B.C. teachers contract dispute heats up
The Canadian Press
Posted: May 9, 2012 1:04 PM PT
Last Updated: May 9, 2012 7:34 PM PT
The B.C. teachers dispute is heating up again, with employers seeking an order to stop teachers from dropping extra-curricular activities, and the teachers' union going to court to try to unseat the mediator appointed in the standoff.
Members of the B.C. Teachers Federation voted last month to withdraw from voluntary work such as team sports to protest legislation that ended their strike action and put the mediator in place.
The B.C. Public School Employers Association says this action violates the back-to-work legislation and constitutes an illegal strike.
The employers are asking the B.C. Labour Relations Board to order teachers to resume extra-curricular activities, including team sports, music and drama performances and attending student graduation ceremonies, as well as a range of administrative duties.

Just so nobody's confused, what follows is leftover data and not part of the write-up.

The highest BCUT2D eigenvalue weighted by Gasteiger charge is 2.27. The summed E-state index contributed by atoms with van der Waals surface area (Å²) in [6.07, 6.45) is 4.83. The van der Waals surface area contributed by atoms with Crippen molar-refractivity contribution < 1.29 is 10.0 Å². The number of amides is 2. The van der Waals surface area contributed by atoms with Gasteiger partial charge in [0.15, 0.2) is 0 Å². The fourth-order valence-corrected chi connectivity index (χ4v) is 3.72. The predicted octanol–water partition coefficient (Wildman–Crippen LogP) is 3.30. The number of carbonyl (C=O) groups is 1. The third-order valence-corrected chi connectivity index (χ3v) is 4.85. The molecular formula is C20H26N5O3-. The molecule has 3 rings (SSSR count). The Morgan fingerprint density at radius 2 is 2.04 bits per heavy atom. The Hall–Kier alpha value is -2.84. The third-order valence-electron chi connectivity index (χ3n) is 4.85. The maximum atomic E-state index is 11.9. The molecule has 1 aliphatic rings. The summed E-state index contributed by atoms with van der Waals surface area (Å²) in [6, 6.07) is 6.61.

Meanwhile, the Teachers Federation says it's gone to court to try to overturn the appointment of Charles Jago as mediator in the dispute.
President Susan Lambert says the federation will argue that because Jago helped draft portions of the Bill 22, the legislation that ended teachers’ job actions, he has a bias in favour of government and therefore isn't qualified to sit as an independent mediator in the ongoing dispute.
"He has no mediation background or experience. He had access to the legislation prior to it being tabled in the legislature," said Lambert.
No date for a court hearing has been set.
The BCTF had asked the B.C. Labour Relations Board to dismiss Jago for the same reasons, but the board ruled it did not have the authority to overrule the appointment because the position was created through a statute.
Jago, a former UNBC president, was appointed in March to try to find a mediated settlement to the ongoing contract dispute, after the province brought in legislation to end the teachers' strike and job action.
He has until the end of June to try to try to reach an agreement and if he can't strike a deal, he'll issue non-binding recommendations and the government has said it will pass legislation to settle the contract dispute.
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